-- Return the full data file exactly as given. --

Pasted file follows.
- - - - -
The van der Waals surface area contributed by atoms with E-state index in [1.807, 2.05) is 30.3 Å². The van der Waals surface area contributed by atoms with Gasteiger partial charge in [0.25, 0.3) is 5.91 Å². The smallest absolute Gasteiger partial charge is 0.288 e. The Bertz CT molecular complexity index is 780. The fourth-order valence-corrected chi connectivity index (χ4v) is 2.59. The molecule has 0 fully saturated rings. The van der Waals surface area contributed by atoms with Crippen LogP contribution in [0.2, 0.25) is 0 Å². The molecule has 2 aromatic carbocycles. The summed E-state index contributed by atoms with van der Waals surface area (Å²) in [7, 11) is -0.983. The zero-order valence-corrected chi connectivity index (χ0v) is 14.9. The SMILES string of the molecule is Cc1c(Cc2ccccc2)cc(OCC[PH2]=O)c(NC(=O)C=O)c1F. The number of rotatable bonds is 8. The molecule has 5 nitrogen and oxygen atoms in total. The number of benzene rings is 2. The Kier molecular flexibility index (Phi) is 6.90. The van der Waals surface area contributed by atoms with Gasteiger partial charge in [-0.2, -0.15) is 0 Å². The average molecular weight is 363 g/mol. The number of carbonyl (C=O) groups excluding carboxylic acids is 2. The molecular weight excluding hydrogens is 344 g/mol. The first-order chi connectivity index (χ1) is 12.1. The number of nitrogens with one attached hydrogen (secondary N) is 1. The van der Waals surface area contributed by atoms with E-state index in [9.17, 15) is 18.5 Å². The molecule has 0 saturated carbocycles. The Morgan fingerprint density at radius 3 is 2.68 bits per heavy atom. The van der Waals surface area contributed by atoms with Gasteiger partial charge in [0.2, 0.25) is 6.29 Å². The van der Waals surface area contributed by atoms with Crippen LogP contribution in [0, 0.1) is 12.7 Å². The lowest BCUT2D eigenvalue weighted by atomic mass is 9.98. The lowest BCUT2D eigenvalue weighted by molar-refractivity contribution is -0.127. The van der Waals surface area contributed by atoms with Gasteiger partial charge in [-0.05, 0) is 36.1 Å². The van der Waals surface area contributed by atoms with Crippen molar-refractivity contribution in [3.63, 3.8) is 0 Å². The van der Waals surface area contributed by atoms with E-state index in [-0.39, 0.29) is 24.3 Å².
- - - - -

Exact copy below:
The van der Waals surface area contributed by atoms with E-state index in [1.807, 2.05) is 30.3 Å². The van der Waals surface area contributed by atoms with Gasteiger partial charge in [0.25, 0.3) is 5.91 Å². The smallest absolute Gasteiger partial charge is 0.288 e. The Bertz CT molecular complexity index is 780. The fourth-order valence-corrected chi connectivity index (χ4v) is 2.59. The molecule has 0 fully saturated rings. The van der Waals surface area contributed by atoms with Crippen LogP contribution in [0.2, 0.25) is 0 Å². The molecule has 2 aromatic carbocycles. The summed E-state index contributed by atoms with van der Waals surface area (Å²) in [7, 11) is -0.983. The zero-order valence-corrected chi connectivity index (χ0v) is 14.9. The SMILES string of the molecule is Cc1c(Cc2ccccc2)cc(OCC[PH2]=O)c(NC(=O)C=O)c1F. The number of rotatable bonds is 8. The molecule has 5 nitrogen and oxygen atoms in total. The number of benzene rings is 2. The Kier molecular flexibility index (Phi) is 6.90. The van der Waals surface area contributed by atoms with Gasteiger partial charge in [-0.2, -0.15) is 0 Å². The average molecular weight is 363 g/mol. The number of carbonyl (C=O) groups excluding carboxylic acids is 2. The molecular weight excluding hydrogens is 344 g/mol. The first-order chi connectivity index (χ1) is 12.1. The number of nitrogens with one attached hydrogen (secondary N) is 1. The van der Waals surface area contributed by atoms with E-state index in [9.17, 15) is 18.5 Å². The molecule has 0 saturated carbocycles. The Morgan fingerprint density at radius 3 is 2.68 bits per heavy atom. The van der Waals surface area contributed by atoms with Gasteiger partial charge in [0.2, 0.25) is 6.29 Å². The van der Waals surface area contributed by atoms with Crippen LogP contribution in [0, 0.1) is 12.7 Å². The lowest BCUT2D eigenvalue weighted by atomic mass is 9.98. The lowest BCUT2D eigenvalue weighted by molar-refractivity contribution is -0.127. The van der Waals surface area contributed by atoms with Gasteiger partial charge in [-0.05, 0) is 36.1 Å². The van der Waals surface area contributed by atoms with Crippen molar-refractivity contribution in [3.63, 3.8) is 0 Å². The van der Waals surface area contributed by atoms with E-state index in [-0.39, 0.29) is 24.3 Å².